Business is starting to creep upward at some small companies. And employees who have gone without raises or had their salaries cut over the past two years are hoping that more money coming in will lead to a raise in the near future.
But owners who need to rebuild their businesses may not be able to give those raises. They may need to put the revenue toward equipment purchases they've had to put off. Or they may need to travel to more trade shows to prospect for new customers.
It's not an easy decision, especially in a company whose employees have sacrificed for the good of the company.
"It's a really tough call. You have to have a motivated work force," said Jill McBride, who owns a six-person public relations firm, JZMcBride & Associates, in Cincinnati. She's trying to decide whether to give raises or add staff as business improves.
Human resources consultants advised owners during the recession to be open with employees about business and the challenges that their companies face. It's no different now, when employees are hoping for raises that may not be forthcoming.
The employers’ dilemma
McBride said she needs to decide whether to give raises or put new income into efforts to build the business.
"We're still trying to figure it out," she said.
McBride said she gave bonuses rather than raises last year but didn't cut anyone's pay or the 401(k) match. And, "we didn't let anyone go."
Now she's asking if the company is better off adding a new person who can bring in new business rather than giving out raises.
Amos Winbush III, CEO of New York-based CyberSynchs, said of not giving raises, "it's not a decision I take lightly." Not only are the company's 15 employees not getting pay increases, but two went without a salary during the company's first year in 2008, and CyberSynchs, which allows users to copy and store data from devices like cell phones, isn't ready to repay them. Now that the recession is over and money is coming in, the company needs to expand.
HR professionals say owners need to be sensitive to the fact that employees who have gone without raises are likely to feel some resentment if they see money going toward equipment or a new hire. So before an owner invests thousands of dollars in, say, a new server, he or she needs to let the staff know that raises won't be forthcoming. And, an owner needs to explain to employees that they stand to ultimately benefit from the purchase.
"If they can tie getting the server to increased productivity or ability to serve customers that will result in a higher level of revenue," employees are likely to accept the boss' decision, said Rick Gibbs, a senior human resources specialist with Administaff, a Houston-based company that provides HR outsourcing.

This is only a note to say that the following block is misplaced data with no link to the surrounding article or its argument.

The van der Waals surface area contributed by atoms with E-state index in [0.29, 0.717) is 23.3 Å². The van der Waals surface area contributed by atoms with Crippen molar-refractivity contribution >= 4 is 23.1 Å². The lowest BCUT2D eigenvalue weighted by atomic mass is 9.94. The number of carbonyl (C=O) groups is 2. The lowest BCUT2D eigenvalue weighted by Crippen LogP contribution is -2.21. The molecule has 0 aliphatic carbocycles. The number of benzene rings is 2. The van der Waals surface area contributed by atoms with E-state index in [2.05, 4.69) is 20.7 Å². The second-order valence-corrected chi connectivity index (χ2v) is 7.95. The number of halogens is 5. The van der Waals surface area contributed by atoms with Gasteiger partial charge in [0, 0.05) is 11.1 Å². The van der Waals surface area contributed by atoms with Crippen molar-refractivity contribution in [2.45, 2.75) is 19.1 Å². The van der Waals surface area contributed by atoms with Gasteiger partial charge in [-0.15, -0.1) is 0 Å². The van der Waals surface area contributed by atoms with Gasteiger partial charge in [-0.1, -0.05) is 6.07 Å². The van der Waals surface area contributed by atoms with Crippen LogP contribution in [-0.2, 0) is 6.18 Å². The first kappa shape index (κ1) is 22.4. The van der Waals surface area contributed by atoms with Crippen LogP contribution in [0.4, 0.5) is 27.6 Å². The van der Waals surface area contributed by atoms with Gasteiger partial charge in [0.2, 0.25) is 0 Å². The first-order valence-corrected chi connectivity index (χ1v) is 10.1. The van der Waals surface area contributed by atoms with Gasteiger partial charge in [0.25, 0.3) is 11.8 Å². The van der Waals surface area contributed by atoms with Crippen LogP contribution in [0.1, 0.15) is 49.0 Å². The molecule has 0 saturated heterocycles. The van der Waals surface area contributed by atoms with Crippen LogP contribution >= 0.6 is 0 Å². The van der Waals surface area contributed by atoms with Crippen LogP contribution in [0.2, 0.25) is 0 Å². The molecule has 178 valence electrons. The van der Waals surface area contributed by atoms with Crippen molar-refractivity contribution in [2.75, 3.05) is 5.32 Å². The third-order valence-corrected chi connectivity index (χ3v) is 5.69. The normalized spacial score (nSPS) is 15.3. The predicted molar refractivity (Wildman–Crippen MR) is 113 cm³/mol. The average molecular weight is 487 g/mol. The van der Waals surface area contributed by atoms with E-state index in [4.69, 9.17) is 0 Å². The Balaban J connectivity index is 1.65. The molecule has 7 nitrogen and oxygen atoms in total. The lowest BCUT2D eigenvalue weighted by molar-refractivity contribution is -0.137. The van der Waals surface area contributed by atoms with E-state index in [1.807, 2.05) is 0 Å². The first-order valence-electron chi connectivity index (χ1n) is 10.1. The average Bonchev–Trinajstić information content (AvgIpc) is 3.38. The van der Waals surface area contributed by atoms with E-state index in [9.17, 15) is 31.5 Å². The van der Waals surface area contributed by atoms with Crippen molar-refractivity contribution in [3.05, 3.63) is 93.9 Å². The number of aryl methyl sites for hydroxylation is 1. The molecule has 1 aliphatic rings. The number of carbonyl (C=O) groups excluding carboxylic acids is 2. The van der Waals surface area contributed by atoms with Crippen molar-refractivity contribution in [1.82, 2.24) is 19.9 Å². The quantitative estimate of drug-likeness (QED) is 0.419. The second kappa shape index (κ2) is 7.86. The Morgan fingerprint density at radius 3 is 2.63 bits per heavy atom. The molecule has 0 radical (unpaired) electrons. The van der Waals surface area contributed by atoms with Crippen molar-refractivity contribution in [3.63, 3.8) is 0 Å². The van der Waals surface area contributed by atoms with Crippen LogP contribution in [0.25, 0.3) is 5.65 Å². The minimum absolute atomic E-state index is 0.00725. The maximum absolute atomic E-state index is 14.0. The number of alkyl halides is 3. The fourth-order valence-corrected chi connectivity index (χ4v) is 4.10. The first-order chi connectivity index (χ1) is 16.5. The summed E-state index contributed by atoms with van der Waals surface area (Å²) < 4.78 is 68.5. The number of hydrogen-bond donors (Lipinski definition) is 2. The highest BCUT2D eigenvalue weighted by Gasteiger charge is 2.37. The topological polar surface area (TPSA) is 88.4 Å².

Likewise, a new employee who can bring in more business will help generate income that can fund those raises.
Gibbs also suggested telling staffers, "we need to get additional business before we loosen up the budget on salaries." In that way, the boss is letting workers know that raises are still a priority, and that as business continues to pick up, they'll be rewarded.
Don Mallo, a vice president at Extensis, a Woodbridge, N.J.-based company that provides HR outsourcing, recommends that owners also explain what other steps the company took before making the wage freeze. For example, what other expenses were cut.
Winbush held such a conversation with his staff, inviting everyone over to his house during the holidays.
"We talked about the growth of the company and where we needed to go and what steps we needed to take," he said. "They didn't take it lightly, but they understood that it was the responsible business thing to do."
Timing is everything
Owners should try to give employees some lead time before announcing that there won't be any raises. So if you usually give raises in April, "don't do it in the second week in March," Mallo said, explaining that staffers need time, ideally two or three months, to prepare financially for a salary freeze.
And if your company has several locations, hold a conference call so everyone gets the news at once. The last thing you want is to cause hard feelings because some staffers didn't get the news directly from you first.
You may not be able to give staffers more money right now, but there are other benefits that won't cost as much. And maybe they'll cost the company nothing.
Mallo noted that some staffers would rather have time than money. So creating a flex-time policy or allowing them to telecommute on some days is likely to be well received.
He also said that improving benefits like health insurance will also be appreciated. "It's another way of showing concern for the employees," he said.